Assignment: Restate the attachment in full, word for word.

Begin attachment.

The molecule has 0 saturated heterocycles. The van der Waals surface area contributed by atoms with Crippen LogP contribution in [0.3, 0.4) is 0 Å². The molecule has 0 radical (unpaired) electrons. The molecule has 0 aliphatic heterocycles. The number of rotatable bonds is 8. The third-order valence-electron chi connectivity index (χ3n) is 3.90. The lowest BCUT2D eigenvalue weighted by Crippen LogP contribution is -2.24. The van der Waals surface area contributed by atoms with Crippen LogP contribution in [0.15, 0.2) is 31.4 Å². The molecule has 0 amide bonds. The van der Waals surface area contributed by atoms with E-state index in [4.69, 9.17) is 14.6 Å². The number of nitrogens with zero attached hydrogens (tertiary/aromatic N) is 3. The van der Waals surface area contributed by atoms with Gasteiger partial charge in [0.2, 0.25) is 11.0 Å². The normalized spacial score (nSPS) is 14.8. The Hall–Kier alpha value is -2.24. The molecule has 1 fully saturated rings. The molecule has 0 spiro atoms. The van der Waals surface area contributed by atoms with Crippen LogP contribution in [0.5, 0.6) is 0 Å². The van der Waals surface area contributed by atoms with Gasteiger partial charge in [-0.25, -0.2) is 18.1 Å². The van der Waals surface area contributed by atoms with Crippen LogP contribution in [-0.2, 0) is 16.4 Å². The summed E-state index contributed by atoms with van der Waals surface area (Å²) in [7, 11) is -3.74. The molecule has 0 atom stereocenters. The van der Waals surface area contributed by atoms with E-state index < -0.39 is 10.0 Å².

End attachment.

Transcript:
The molecule has 0 saturated heterocycles. The van der Waals surface area contributed by atoms with Crippen LogP contribution in [0.3, 0.4) is 0 Å². The molecule has 0 radical (unpaired) electrons. The molecule has 0 aliphatic heterocycles. The number of rotatable bonds is 8. The third-order valence-electron chi connectivity index (χ3n) is 3.90. The lowest BCUT2D eigenvalue weighted by Crippen LogP contribution is -2.24. The van der Waals surface area contributed by atoms with Crippen LogP contribution in [0.15, 0.2) is 31.4 Å². The molecule has 0 amide bonds. The van der Waals surface area contributed by atoms with E-state index in [4.69, 9.17) is 14.6 Å². The number of nitrogens with zero attached hydrogens (tertiary/aromatic N) is 3. The van der Waals surface area contributed by atoms with Gasteiger partial charge in [0.2, 0.25) is 11.0 Å². The normalized spacial score (nSPS) is 14.8. The Hall–Kier alpha value is -2.24. The molecule has 1 fully saturated rings. The molecule has 0 spiro atoms. The van der Waals surface area contributed by atoms with Crippen LogP contribution in [0.5, 0.6) is 0 Å². The van der Waals surface area contributed by atoms with Gasteiger partial charge in [-0.25, -0.2) is 18.1 Å². The van der Waals surface area contributed by atoms with Crippen LogP contribution in [-0.2, 0) is 16.4 Å². The summed E-state index contributed by atoms with van der Waals surface area (Å²) in [7, 11) is -3.74. The molecule has 0 atom stereocenters. The van der Waals surface area contributed by atoms with E-state index < -0.39 is 10.0 Å².